The last decade has seen a back-and-forth swing in enthusiasm for prostate cancer screening and diagnosis. The era of early detection with prostate-specific antigen (PSA) screening and aggressive treatment of low-risk disease ended with a movement recommending against PSA testing. However, some believe that the resulting wave of high-risk and advanced prostate cancer could be attributed to delays in diagnosis that developed from these recommendations. Advances in prostate imaging have provided a new opportunity to identify prostate cancer early on and provide effective treatment.
A fear that we may be repeating the past sins of overdiagnosis has started to gain momentum, but it is important to consider the alternative perspective. We know that, historically, prostate cancer was a frequent cause of cancer mortality in men. Although recent advances in the treatment of advanced prostate cancer have produced significant survival gains, improved detection could prevent the development of advanced disease while allowing for treatments that preserve quality of life. Advances in prostate imaging have led to the consideration of focal therapy for men with identifiable lesions who are willing to consider novel treatments that are less likely to cause changes in urinary and sexual function.
Advanced prostate imaging and improvements in prostate biopsy techniques have resulted in a new paradigm of prostate cancer screening and diagnosis. Men with elevated PSA are now considered for up-front prostate imaging with mpMRI. Those with no lesion undergo a 12-core systematic biopsy whereas those with a lesion undergo targeted sampling of the index lesion. Men with a negative biopsy have the assurance that occult clinically cancer is not present. Additional genomic testing is available based on the urologist’s preference. Men with low-risk disease can be offered active surveillance with a future confirmatory biopsy following a repeat MRI. The era of repeat serial biopsy has been replaced by prostate imaging. It is true that although image-guided prostate biopsy may increase the diagnosis of some low-risk cancers, it also provides improved opportunities for surveillance.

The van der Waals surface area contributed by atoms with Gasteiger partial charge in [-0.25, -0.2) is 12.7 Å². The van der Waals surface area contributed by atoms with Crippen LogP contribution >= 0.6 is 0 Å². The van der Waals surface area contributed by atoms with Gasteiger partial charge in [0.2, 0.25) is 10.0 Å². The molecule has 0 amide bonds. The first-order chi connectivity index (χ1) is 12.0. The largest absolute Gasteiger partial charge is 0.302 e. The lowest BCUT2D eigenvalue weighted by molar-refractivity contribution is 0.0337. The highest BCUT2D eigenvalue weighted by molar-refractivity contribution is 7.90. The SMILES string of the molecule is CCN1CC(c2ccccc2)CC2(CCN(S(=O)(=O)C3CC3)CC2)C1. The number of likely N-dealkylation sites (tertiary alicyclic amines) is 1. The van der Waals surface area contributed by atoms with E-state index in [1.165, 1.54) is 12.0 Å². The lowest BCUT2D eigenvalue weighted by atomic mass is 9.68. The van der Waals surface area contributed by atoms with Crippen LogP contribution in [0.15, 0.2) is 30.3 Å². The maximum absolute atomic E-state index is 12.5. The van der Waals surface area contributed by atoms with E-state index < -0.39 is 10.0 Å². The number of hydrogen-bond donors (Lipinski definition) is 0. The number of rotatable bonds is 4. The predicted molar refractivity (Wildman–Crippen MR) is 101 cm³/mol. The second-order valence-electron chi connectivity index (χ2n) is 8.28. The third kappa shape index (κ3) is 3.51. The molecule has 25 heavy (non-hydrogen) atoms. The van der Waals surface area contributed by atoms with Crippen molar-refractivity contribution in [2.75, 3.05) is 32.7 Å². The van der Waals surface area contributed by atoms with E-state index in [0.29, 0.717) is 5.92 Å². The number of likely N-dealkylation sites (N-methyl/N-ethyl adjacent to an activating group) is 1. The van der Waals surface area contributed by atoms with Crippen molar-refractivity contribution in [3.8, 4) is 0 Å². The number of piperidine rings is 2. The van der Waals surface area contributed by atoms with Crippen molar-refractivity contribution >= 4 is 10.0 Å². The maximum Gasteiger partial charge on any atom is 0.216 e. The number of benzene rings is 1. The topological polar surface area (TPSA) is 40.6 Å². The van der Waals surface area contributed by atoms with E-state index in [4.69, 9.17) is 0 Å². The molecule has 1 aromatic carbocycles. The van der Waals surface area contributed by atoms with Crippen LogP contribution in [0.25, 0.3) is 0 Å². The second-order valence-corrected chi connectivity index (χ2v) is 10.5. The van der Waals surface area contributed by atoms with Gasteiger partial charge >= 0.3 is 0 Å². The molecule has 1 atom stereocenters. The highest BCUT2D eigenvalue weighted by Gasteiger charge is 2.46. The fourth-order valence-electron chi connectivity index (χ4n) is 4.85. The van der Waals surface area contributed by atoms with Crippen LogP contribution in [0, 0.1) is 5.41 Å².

Unfortunately, some men will be diagnosed with clinically significant prostate cancer. For those with intermediate- and high-risk disease, prostate imaging can be useful for staging and treatment planning. This can be particularly helpful for the evaluation of nerve sparing and bladder neck anatomy. Although the potential impact of micro-ultrasound remains unknown, continued improvements in prostate imaging should further optimize prostate cancer detection, reduce treatment morbidity, and improve outcomes of prostate cancer treatment.
Stratton is assistant professor of urologic oncology at the University of Oklahoma, Oklahoma City.
1. Fulgham PF, Rukstalis DB, Turkbey IB, et al. AUA policy statement on the use of multiparametric magnetic resonance imaging in the diagnosis, staging and management of prostate cancer. J Urol. 2017;198(4):832-838. doi:10.1016/j.juro.2017.04.101
2. Bjurlin MA, Carroll PR, Eggener S, et al. Update of the standard operating procedure on the use of multiparametric magnetic resonance imaging for the diagnosis, staging and management of prostate cancer. J Urol. 2020;203(4):706-712. doi:10.1097/JU.0000000000000617
3. Ahdoot M, Wilbur AR, Reese SE, et al. MRI-targeted, systematic, and combined biopsy for prostate cancer diagnosis. N Engl J Med. 2020;382(10):917-928. doi:10.1056/NEJMoa1910038
4. Hanna N, Wszolek MF, Mojtahed A, et al. Multiparametric magnetic resonance imaging-ultrasound fusion biopsy improves but does not replace standard template biopsy for the detection of prostate cancer. J Urol. 2019;202(5):944-951. doi:10.1097/JU.0000000000000359
5. Laurence Klotz CM. Can high resolution micro-ultrasound replace MRI in the diagnosis of prostate cancer? Eur Urol Focus. 2020;6(2):419-423. doi:10.1016/j.euf.2019.11.006
6. Lughezzani G, Saita A, Lazzeri M, et al. Comparison of the diagnostic accuracy of micro-ultrasound and magnetic resonance imaging/ultrasound fusion targeted biopsies for the diagnosis of clinically significant prostate cancer. Eur Urol Oncol. 2019;2(3):329-332. doi:10.1016/j.euo.2018.10.001